Recently, more and more studies are conducted to answer these questions. Here, we briefly summarize the evidence for the existence of an E/I balance in the cortex and the mechanisms by which the E/I balance is achieved. We then review the experimental and computational development on the impact of the E/I balance on neural coding, especially the processes of stimulus representation and information propagation.

E/I Balance is Ubiquitous in Cortical Circuits

Over the last decades, E/I balance has been found to exist in many situations including ongoing spontaneous activity, sensory-evoked activity, and storage of memories. Synaptic plasticity at both excitatory and inhibitory synapses is suggested to play a central role in balancing the excitatory and inhibitory inputs to a target cell during the training or learning process (Vogels et al., 2011; Yu et al., 2014). The level of the developed balance depends on the time scale of the correlation between the excitatory and inhibitory inputs to the cell, ranging from a global balance, either without a correlation or with a correlation at a slower time scale, to a fine-scale balance for strong correlations with a fast time scale.

Global balance is quantified by using global measures of excitatory and inhibitory synaptic currents, including measuring spontaneous or ongoing excitatory and inhibitory postsynaptic currents (mEPSC and mIPSC) and the field potential, which is considered a rough signature of the relative timing and magnitude of excitation and inhibition (Froemke, 2015). In fact, it is difficult to simultaneously measure excitatory and inhibitory current inputs on the same neuron. However, researchers can overcome this challenge by recording the excitatory and inhibitory currents separately from a target neuron by using the voltage-clamp recording technique. For voltage-clamp recordings, cells were progressively moved through a series of holding potentials, typically from −85 to +10 mV, in steps of 10 mV, and held at each potential for a few minutes to record several trials at each membrane potential. Briefly, average holding currents were constructed using at least 10 trials per holding potential, and used to construct current vs. voltage (IV) plots. In cortical neurons, the reversal potential of EPSCs is around 0 mV, whereas for GABAA-receptor-mediated IPSCs, it is around −75 mV. The average synaptic currents reverse at around −35 mV (i.e., reverse potential Esynapse) for cortical neurons. The electrode contained 2 M caesium acetate and 50 mM QX-314 to minimize the contribution of K and Na currents. The recorded synaptic current is defined as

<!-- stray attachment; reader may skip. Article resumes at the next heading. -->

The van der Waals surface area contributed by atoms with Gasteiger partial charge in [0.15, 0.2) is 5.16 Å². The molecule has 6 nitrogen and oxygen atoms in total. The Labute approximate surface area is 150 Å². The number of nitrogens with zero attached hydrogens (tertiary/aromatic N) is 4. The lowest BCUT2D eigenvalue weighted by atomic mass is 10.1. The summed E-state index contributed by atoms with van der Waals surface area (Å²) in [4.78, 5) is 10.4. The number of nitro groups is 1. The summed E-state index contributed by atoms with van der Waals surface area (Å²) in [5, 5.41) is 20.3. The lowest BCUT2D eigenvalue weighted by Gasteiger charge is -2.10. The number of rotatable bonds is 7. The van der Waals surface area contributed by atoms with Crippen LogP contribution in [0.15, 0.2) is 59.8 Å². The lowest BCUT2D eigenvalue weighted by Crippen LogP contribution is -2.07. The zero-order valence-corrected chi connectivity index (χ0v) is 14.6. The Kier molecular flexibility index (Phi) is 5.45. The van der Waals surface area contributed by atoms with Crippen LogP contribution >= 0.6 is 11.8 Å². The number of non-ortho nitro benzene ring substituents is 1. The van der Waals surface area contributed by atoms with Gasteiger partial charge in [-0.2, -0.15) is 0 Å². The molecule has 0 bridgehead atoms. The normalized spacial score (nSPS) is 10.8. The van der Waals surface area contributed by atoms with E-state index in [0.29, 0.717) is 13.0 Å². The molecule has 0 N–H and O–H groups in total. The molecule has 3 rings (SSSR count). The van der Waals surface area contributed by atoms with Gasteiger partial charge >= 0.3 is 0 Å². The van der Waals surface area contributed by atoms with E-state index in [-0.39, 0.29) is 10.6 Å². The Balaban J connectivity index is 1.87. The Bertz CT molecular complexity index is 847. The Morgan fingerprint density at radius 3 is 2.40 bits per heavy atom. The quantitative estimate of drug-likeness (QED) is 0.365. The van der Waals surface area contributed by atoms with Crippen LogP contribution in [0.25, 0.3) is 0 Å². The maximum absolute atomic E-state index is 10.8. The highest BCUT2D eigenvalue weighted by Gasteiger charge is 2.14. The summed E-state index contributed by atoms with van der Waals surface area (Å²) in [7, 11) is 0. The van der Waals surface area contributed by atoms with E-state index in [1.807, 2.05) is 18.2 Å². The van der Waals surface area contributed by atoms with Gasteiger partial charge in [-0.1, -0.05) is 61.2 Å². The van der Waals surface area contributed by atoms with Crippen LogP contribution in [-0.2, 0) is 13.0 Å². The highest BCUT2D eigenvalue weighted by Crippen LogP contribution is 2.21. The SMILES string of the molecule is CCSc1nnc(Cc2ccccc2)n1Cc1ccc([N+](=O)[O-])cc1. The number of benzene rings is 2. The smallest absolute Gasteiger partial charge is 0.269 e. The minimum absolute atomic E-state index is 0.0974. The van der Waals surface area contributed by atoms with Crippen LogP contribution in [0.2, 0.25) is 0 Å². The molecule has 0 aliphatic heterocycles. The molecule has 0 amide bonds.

Isyn=gsyn(VEsyn)    (1)

where the total measured synaptic conductance gsyn is composed of the sum of the excitatory conductance (ge) and inhibitory conductance (gi) as follows:

gsyn=ge+gi    (2)

In addition, the total synaptic current is the sum of the excitatory synaptic current Ie = ge(VEe) and inhibitory synaptic current Ii = gi(VEi),

Isyn=ge(VEe)+gi(VEi)    (3)

where Ee = 0 mV is the reversal potential for excitatory synaptic current, and Ei = −75 mV is the reversal potential for inhibition for cortical neurons. To solve the above equations, we have

ge=gi(EiEsyn)EsynEe,gi=gsynge    (4)

This method helps to calculate the trial-by-trial average conductance of both currents (ge and gi) (Shu et al., 2003; Haider et al., 2006; Monier et al., 2008). By using this method, Shu et al. found that the received synaptic conductance values of ge and gi were always balanced with a certain ratio during the up state generated by recurrent connection patterns in the in vitro brain slice (Figure 1A; Shu et al., 2003). Other experimental results also support the idea that the ratio of gE and gI of a given neuron remains constant across different conditions and in many systems (Wehr and Zador, 2003; Zhang et al., 2003; Haider et al., 2006; Xue et al., 2014). Additionally, many studies have demonstrated that the E/I balance still exists even when the system is driven by external inputs (Anderson et al., 2000; Martinez et al., 2002; Tan et al., 2004, 2011; Wilent and Contreras, 2005; Cardin et al., 2007; Wu et al., 2008; Tan and Wehr, 2009; Runyan et al., 2010; Liu et al., 2011). In fact, using in vivo whole-cell patch clamp, one can measure the excitatory or inhibitory conductance magnitude under different stimulus conditions. Instead of the classical tuning curve for firing rate vs. stimulus, one can plot the relation of conductance vs. stimulus (Anderson et al., 2000; Wehr and Zador, 2003; Zhang et al., 2003; Cardin et al., 2007; Runyan et al., 2010).